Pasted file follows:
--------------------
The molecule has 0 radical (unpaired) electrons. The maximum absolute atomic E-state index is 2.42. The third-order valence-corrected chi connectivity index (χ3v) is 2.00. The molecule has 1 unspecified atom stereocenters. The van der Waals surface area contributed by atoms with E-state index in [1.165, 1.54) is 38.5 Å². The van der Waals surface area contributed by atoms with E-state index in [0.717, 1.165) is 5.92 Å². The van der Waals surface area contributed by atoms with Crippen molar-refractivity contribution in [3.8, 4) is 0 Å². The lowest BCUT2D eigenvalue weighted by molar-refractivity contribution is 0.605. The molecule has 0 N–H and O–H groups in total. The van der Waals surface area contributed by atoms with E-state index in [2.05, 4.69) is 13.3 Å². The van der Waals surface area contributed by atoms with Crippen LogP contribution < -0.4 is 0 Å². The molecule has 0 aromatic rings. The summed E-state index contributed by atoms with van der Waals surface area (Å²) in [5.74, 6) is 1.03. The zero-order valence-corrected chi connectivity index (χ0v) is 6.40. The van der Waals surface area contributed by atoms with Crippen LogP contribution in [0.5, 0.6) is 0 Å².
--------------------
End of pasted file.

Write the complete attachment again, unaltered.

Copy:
The molecule has 0 radical (unpaired) electrons. The maximum absolute atomic E-state index is 2.42. The third-order valence-corrected chi connectivity index (χ3v) is 2.00. The molecule has 1 unspecified atom stereocenters. The van der Waals surface area contributed by atoms with E-state index in [1.165, 1.54) is 38.5 Å². The van der Waals surface area contributed by atoms with E-state index in [0.717, 1.165) is 5.92 Å². The van der Waals surface area contributed by atoms with Crippen molar-refractivity contribution in [3.8, 4) is 0 Å². The lowest BCUT2D eigenvalue weighted by molar-refractivity contribution is 0.605. The molecule has 0 N–H and O–H groups in total. The van der Waals surface area contributed by atoms with E-state index in [2.05, 4.69) is 13.3 Å². The van der Waals surface area contributed by atoms with Crippen LogP contribution < -0.4 is 0 Å². The molecule has 0 aromatic rings. The summed E-state index contributed by atoms with van der Waals surface area (Å²) in [5.74, 6) is 1.03. The zero-order valence-corrected chi connectivity index (χ0v) is 6.40. The van der Waals surface area contributed by atoms with Crippen LogP contribution in [0.5, 0.6) is 0 Å².